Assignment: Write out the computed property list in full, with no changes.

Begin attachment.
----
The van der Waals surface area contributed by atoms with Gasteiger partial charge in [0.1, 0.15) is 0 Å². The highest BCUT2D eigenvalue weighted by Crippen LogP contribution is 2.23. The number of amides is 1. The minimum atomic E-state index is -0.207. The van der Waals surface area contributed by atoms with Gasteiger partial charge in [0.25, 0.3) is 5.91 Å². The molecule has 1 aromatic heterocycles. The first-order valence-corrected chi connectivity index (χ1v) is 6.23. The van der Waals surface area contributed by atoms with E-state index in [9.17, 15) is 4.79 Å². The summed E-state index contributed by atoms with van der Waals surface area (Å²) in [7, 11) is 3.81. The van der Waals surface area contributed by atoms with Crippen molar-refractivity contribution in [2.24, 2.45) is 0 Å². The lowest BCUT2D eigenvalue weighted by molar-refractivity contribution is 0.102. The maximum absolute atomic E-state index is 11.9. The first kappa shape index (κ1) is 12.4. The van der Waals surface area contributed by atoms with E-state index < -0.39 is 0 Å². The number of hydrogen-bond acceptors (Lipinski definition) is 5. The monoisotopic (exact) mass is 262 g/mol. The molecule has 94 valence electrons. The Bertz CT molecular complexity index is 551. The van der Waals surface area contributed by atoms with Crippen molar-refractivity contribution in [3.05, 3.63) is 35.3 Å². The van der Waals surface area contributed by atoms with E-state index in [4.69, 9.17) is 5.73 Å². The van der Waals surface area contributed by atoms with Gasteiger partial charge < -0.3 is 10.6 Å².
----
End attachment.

The van der Waals surface area contributed by atoms with Gasteiger partial charge in [0.1, 0.15) is 0 Å². The highest BCUT2D eigenvalue weighted by Crippen LogP contribution is 2.23. The number of amides is 1. The minimum atomic E-state index is -0.207. The van der Waals surface area contributed by atoms with Gasteiger partial charge in [0.25, 0.3) is 5.91 Å². The molecule has 1 aromatic heterocycles. The first-order valence-corrected chi connectivity index (χ1v) is 6.23. The van der Waals surface area contributed by atoms with E-state index in [9.17, 15) is 4.79 Å². The summed E-state index contributed by atoms with van der Waals surface area (Å²) in [7, 11) is 3.81. The van der Waals surface area contributed by atoms with Crippen molar-refractivity contribution in [2.24, 2.45) is 0 Å². The lowest BCUT2D eigenvalue weighted by molar-refractivity contribution is 0.102. The maximum absolute atomic E-state index is 11.9. The first kappa shape index (κ1) is 12.4. The van der Waals surface area contributed by atoms with E-state index < -0.39 is 0 Å². The number of hydrogen-bond acceptors (Lipinski definition) is 5. The monoisotopic (exact) mass is 262 g/mol. The molecule has 94 valence electrons. The Bertz CT molecular complexity index is 551. The van der Waals surface area contributed by atoms with Crippen molar-refractivity contribution in [3.05, 3.63) is 35.3 Å². The van der Waals surface area contributed by atoms with E-state index in [4.69, 9.17) is 5.73 Å². The van der Waals surface area contributed by atoms with Gasteiger partial charge < -0.3 is 10.6 Å².